Later that morning I was supposed to see Kovalev off at the airport, but for the time being we went to our apartments to get some rest. Naturally, I could not even imagine then that the agreements reached in a very unusual manner would be subject to a harsh test only several hours later.

This is how it happened.

At breakfast, I told Kovalev about the turbulent early-morning session and I saw he was strongly impressed. Yet he refrained from making any assessments. The reason why became clear several years later when he attempted to gloss over history in his memoirs. He wrote that the session I had told him about in the morning of July 21 was held under … Switzerland’s presidency, not ours! What for you may ask? Because he overslept that hour of glory when the draft final act was endorsed. But did he really oversleep? Could anyone say with confidence that intuition would have dawned on him, too, had he found himself in the president’s chair at that session?

So after breakfast I saw Kovalev off to Moscow and all the members of our delegation went to the Soviet mission’s office. There was really not much left for us to do in Geneva. We had to send a telegram with more details about the night session and the latest events, pack our bags, wait for a special jet to pick us up, and leave the camping ground, so to say. On my way from the airport, I noticed the perfect summer weather and thought we might relax at last.

Yet when the members of the delegation had barely taken their seats at the table, Lev Mendelevich started speaking – about last night and the battles surrounding the Cyprus problem.

“The more I think about it the more I am convinced that a solution more favorable for Cyprus could have been tapped and endorsed after yesterday’s discussions,” Mendelevich said addressing me.

What an unpleasant surprise! The Geneva stage is over, the draft Final Act has been approved, the governments apparently seem to be satisfied and the media will be making a lot of noise about it in a couple of hours, the delegations are packing, and here comes a declaration like this… In fact, it was more than a declaration. It questioned the completeness of the efforts that we – or more precisely, I personally – had made for the benefit of a country friendly to us, a country whose positions we supported in every way.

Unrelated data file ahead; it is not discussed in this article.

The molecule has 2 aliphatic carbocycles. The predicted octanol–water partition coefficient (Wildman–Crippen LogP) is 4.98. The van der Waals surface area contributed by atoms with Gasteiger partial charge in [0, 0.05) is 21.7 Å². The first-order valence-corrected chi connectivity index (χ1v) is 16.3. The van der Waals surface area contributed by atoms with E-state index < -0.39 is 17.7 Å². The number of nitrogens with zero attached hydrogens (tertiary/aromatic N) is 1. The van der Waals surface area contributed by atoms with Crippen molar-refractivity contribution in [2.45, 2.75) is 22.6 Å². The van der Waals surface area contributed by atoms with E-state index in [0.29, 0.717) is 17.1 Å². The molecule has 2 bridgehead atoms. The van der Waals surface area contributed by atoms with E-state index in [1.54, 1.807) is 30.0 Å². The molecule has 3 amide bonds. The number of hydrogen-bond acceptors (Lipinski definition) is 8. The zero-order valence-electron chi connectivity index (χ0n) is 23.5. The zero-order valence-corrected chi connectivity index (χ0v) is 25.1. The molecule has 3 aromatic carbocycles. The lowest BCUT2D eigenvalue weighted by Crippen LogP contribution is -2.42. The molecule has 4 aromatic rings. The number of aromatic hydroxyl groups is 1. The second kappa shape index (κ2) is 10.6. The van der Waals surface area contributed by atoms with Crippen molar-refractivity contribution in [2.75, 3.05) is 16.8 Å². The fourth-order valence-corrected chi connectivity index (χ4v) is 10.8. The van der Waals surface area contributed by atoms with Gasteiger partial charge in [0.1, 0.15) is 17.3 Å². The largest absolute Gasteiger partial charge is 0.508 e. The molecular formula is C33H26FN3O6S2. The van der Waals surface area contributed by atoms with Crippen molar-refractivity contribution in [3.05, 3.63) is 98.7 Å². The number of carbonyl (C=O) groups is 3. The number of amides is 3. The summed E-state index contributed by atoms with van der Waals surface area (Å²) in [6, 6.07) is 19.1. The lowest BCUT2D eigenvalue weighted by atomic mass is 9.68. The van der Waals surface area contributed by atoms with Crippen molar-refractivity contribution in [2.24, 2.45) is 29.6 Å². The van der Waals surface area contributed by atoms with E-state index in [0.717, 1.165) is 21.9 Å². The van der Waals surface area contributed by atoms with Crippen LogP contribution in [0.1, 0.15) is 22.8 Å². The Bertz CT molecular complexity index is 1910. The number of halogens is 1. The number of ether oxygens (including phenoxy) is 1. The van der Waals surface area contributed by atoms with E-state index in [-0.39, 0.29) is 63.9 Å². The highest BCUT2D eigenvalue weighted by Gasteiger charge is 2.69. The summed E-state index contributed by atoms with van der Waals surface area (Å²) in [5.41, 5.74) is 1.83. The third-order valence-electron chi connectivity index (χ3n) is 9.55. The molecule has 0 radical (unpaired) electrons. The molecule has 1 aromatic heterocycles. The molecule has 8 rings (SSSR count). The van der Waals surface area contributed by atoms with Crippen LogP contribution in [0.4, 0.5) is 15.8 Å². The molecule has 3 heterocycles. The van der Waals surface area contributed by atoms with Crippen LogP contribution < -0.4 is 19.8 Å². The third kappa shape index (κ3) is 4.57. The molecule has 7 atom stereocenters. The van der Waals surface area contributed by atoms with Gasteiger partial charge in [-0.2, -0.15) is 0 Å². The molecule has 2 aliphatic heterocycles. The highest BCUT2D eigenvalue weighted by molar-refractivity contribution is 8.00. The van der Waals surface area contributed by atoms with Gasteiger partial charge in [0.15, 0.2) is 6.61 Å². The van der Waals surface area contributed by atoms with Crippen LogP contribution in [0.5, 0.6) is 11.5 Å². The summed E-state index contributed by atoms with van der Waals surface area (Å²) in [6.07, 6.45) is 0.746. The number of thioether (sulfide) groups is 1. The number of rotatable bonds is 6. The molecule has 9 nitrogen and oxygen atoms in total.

What should we do? My colleagues hung their heads and I was supposed to respond. I chaired the session and I stayed back to act as the head of the Soviet delegation. There was no escaping it but what should I say?

One could say that the success of the conference would produce such a great effect that all the problems would be ironed out, including the Cyprus one. But Lev Isaakovich Mendelevich knew this perfectly well himself.

Or should I tell him that all of us, including him, were there together; so why shake fists when the fight is over?

The latter, however, would mean calling Mendelevich’s sincerity into question and to voice suspicions that by raising the issue he was seeking something different than the best results for our diplomacy. This would be improper. Lev Isaakovich was a highly experienced diplomat. Here in Geneva he bore the bulk of the burden designing the principles for inter-relations between the countries participating in the conference. Last but not least, he was responsible for overseeing the Cyprus problem. None of the above-mentioned options was suitable. Still it was clear that if I did not take up his challenge and find an answer to it, no one could guarantee that upon our return to Moscow rumors would not begin to circulate in the Foreign Ministry corridors and elsewhere suggesting that Dubinin had failed to use a perfect opportunity and missed the chance to help our Cypriot friends. What will I have to do then? Clean up the rumors and offer excuses? Frankly speaking, such talk could hardly be taken as serious amid the success achieved and the overall situation already known to the reader. Still people are people, and diplomats are no exception. I just could not swallow this rebuke – particularly since it had been made publicly.